The Portal: 'Ideas come from the internet,' with Economist and Blogger Tyler Cowen

I didn’t really turn on this episode of The Portal planning to do a post about it. Honestly I’ve been listening to Tyler Cowen here or there for so long he’s just like a comforting blanket of well contained, thoughtful calm.

The joy of listening to Cowen is that he just has this gift for seeing the variable everyone’s ignoring and guessing at ways that a neglected variable or two can yield unintended consequences. I was just going to listen to Cowen do his calm economist thing and enjoy his and Weinstein’s wild and widely read scholarly asides and just hope a few nuggets fell into a part of my memory that might hang on.

Then Cowen said this:

“There’s no longer heterodox or orthodox any more. Ideas come from the internet, whether everyone likes that or not,” Tyler Cowen told Eric Weinstein on his podcast, The Portal, episode 16, “The Revolution Will Not Be Marginalized.”

Which is close enough to the mission statement for this whole site that I felt like it needed to be logged in text because these sorts of thoughts remain somewhat hidden in audio and video files.

Cowen basically argued to Weinstein that our romantic notion of influential insiders and ignored outsiders is somewhat dated. That is, it’s not true any longer that to be taken seriously you need to have a tenured seat at a university, a government appointment or a job at the Brookings or Cato Institutions.

He chides Weinstein a bit because it’s obvious that his interviewer feels that way, to some degree (and Cowen is right). The feeling of outsiderness just comes from what Cowen refers to as a “status hangover.”

The truth, as Cowen sees it, is that a lot of the best outsider thinkers (he names Gwern and Slate Star Codex as two top of mind examples) have come to wield influence commensurate with their talent.

“They’re not like quite the outsiders any more,” Cowen said.

Winning the internet

Just in case you don’t know, Cowen writes a blog with another economist named Alex Tabarrok, called Marginal Revolution. Both of them are economists at George Mason University.

My only complaint about their blog is it’s hard to keep up with. Those two dudes bang out so many good posts that even just kind of following along is quite daunting.

Anyway they started the blog back when blogging was new and they just kept at it. They didn’t get lured onto other social media strategies or walk away from blogging when the shine wore off of it. As Cowen says: there were a lot of economists who were blogging at one point and now they’ve all shifted to sniping at each other on Twitter.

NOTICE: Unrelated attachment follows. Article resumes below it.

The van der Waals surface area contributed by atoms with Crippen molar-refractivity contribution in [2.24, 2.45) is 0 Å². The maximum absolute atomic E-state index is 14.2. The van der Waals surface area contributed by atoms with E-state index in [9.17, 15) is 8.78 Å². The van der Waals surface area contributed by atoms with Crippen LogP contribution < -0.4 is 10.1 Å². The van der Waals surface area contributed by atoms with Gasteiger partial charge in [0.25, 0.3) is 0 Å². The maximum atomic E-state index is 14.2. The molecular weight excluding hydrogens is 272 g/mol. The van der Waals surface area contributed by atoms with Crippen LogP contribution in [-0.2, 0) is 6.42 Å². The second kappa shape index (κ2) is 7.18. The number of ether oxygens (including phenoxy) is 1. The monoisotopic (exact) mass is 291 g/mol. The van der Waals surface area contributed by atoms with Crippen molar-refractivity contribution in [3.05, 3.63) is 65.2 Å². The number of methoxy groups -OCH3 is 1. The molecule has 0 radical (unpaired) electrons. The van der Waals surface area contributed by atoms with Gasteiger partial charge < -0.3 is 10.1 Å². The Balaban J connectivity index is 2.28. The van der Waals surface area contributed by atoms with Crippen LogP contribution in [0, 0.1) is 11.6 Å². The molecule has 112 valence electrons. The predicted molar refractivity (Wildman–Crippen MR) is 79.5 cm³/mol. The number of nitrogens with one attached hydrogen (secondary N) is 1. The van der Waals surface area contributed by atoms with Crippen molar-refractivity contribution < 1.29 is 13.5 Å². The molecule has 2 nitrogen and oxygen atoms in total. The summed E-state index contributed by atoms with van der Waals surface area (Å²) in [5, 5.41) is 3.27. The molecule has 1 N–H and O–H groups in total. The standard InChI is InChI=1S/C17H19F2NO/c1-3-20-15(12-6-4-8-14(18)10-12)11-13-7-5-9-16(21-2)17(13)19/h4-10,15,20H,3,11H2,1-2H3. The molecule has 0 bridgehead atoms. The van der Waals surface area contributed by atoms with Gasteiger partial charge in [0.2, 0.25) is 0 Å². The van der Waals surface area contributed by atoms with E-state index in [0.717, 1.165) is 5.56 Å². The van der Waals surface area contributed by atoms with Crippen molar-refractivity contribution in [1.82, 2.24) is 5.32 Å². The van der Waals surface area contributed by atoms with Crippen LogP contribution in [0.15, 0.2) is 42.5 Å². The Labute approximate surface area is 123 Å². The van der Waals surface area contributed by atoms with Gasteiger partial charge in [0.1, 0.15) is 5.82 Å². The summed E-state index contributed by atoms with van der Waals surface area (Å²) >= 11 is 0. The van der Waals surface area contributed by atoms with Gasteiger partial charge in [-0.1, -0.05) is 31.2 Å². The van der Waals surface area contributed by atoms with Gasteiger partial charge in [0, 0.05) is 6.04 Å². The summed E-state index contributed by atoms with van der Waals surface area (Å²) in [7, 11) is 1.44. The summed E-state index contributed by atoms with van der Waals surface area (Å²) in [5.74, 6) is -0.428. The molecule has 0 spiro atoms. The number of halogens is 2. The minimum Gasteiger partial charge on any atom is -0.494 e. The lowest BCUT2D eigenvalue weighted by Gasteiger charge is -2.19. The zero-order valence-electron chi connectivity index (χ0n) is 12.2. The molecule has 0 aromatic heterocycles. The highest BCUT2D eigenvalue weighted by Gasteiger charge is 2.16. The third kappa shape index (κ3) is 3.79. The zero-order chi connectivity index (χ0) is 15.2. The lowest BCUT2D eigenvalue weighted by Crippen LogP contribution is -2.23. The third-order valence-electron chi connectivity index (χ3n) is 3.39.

Cowen jokes that he doesn’t think it’s improved the discourse for his profession but it’s certainly left the road wide open for him and his partner to dominate the economist blogosphere.

So here’s the lesson of Tyler and Alex, the DC suburb boys:

They had the advantage of starting a blog back when a blog was the only game in town, really. That’s not true any longer. Social media sites have built in network effects, which means the right content can grow an audience much faster.

But you’ll always be a sharecropper on someone else’s website. Starting a blog is slower road to success, but you will continue to own all of it pretty much no matter what (unless internet service providers start getting very weird).


Completely unrelated to all of the above: If you love music, the last hour or so of this episode is amazing (starting around 87 minutes in). I had no idea that Cowen had such complex and subtle ideas about music. He apparently hears things in The Beatles that I’m just not subtle enough to hear.

Which, don’t get me wrong, I love the Beatles, but he talks about certain songs as having complexity to them that never ceases to impress him and they are songs I have heard a hundred times, but I’ve missed it.

And it’s not just the Beatles. They talk about a lot of music here. I listen to a lot of music myself and I really enjoy it, but I don’t think my musical palate is especially refined and it’s always fun for me to listen to people who can hear more than I can try to describe what they are listening for.

These guys do it. It’s great.